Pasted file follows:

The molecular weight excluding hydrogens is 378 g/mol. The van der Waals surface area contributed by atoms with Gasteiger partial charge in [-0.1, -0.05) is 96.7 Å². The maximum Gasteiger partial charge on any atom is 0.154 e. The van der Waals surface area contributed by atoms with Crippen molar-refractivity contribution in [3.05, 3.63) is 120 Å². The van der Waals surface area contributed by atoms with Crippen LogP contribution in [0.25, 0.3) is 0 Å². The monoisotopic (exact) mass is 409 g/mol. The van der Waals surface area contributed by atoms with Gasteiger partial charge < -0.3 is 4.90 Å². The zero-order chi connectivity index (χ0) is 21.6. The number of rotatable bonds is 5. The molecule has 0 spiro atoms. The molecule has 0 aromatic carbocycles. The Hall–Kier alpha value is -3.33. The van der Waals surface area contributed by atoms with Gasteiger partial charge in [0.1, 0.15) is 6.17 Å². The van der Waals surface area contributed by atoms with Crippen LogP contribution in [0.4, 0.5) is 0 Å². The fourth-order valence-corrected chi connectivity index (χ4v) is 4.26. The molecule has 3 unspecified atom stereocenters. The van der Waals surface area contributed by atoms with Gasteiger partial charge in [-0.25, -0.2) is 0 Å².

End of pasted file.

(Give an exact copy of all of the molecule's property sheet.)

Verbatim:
The molecular weight excluding hydrogens is 378 g/mol. The van der Waals surface area contributed by atoms with Gasteiger partial charge in [-0.1, -0.05) is 96.7 Å². The maximum Gasteiger partial charge on any atom is 0.154 e. The van der Waals surface area contributed by atoms with Crippen molar-refractivity contribution in [3.05, 3.63) is 120 Å². The van der Waals surface area contributed by atoms with Crippen LogP contribution in [0.25, 0.3) is 0 Å². The monoisotopic (exact) mass is 409 g/mol. The van der Waals surface area contributed by atoms with Gasteiger partial charge < -0.3 is 4.90 Å². The zero-order chi connectivity index (χ0) is 21.6. The number of rotatable bonds is 5. The molecule has 0 spiro atoms. The molecule has 0 aromatic carbocycles. The Hall–Kier alpha value is -3.33. The van der Waals surface area contributed by atoms with Gasteiger partial charge in [0.1, 0.15) is 6.17 Å². The van der Waals surface area contributed by atoms with Crippen LogP contribution in [0.4, 0.5) is 0 Å². The fourth-order valence-corrected chi connectivity index (χ4v) is 4.26. The molecule has 3 unspecified atom stereocenters. The van der Waals surface area contributed by atoms with Gasteiger partial charge in [-0.25, -0.2) is 0 Å².